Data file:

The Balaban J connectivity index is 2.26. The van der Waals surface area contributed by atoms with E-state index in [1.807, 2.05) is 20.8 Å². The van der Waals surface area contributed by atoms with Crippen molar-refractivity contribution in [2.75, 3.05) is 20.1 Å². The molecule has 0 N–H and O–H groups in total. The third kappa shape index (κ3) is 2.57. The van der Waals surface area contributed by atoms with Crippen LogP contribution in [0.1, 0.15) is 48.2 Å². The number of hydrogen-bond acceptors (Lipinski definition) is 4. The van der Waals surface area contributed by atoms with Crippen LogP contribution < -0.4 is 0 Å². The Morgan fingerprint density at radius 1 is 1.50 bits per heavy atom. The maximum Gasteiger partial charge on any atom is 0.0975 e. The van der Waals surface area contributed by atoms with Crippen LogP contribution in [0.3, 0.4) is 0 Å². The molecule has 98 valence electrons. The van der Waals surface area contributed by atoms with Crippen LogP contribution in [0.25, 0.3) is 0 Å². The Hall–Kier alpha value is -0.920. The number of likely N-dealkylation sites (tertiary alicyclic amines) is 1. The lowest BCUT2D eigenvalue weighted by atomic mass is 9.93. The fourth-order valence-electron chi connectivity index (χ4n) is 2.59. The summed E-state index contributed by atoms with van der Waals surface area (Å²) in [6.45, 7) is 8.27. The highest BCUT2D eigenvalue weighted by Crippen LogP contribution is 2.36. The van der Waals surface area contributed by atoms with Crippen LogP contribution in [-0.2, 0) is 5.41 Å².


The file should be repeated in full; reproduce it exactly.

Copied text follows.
The Balaban J connectivity index is 2.26. The van der Waals surface area contributed by atoms with E-state index in [1.807, 2.05) is 20.8 Å². The van der Waals surface area contributed by atoms with Crippen molar-refractivity contribution in [2.75, 3.05) is 20.1 Å². The molecule has 0 N–H and O–H groups in total. The third kappa shape index (κ3) is 2.57. The van der Waals surface area contributed by atoms with Crippen LogP contribution in [0.1, 0.15) is 48.2 Å². The number of hydrogen-bond acceptors (Lipinski definition) is 4. The van der Waals surface area contributed by atoms with Crippen LogP contribution < -0.4 is 0 Å². The Morgan fingerprint density at radius 1 is 1.50 bits per heavy atom. The maximum Gasteiger partial charge on any atom is 0.0975 e. The van der Waals surface area contributed by atoms with Crippen LogP contribution in [0.3, 0.4) is 0 Å². The molecule has 98 valence electrons. The van der Waals surface area contributed by atoms with Crippen LogP contribution in [0.25, 0.3) is 0 Å². The Hall–Kier alpha value is -0.920. The number of likely N-dealkylation sites (tertiary alicyclic amines) is 1. The lowest BCUT2D eigenvalue weighted by atomic mass is 9.93. The fourth-order valence-electron chi connectivity index (χ4n) is 2.59. The summed E-state index contributed by atoms with van der Waals surface area (Å²) in [6.45, 7) is 8.27. The highest BCUT2D eigenvalue weighted by Crippen LogP contribution is 2.36. The van der Waals surface area contributed by atoms with Crippen LogP contribution in [-0.2, 0) is 5.41 Å².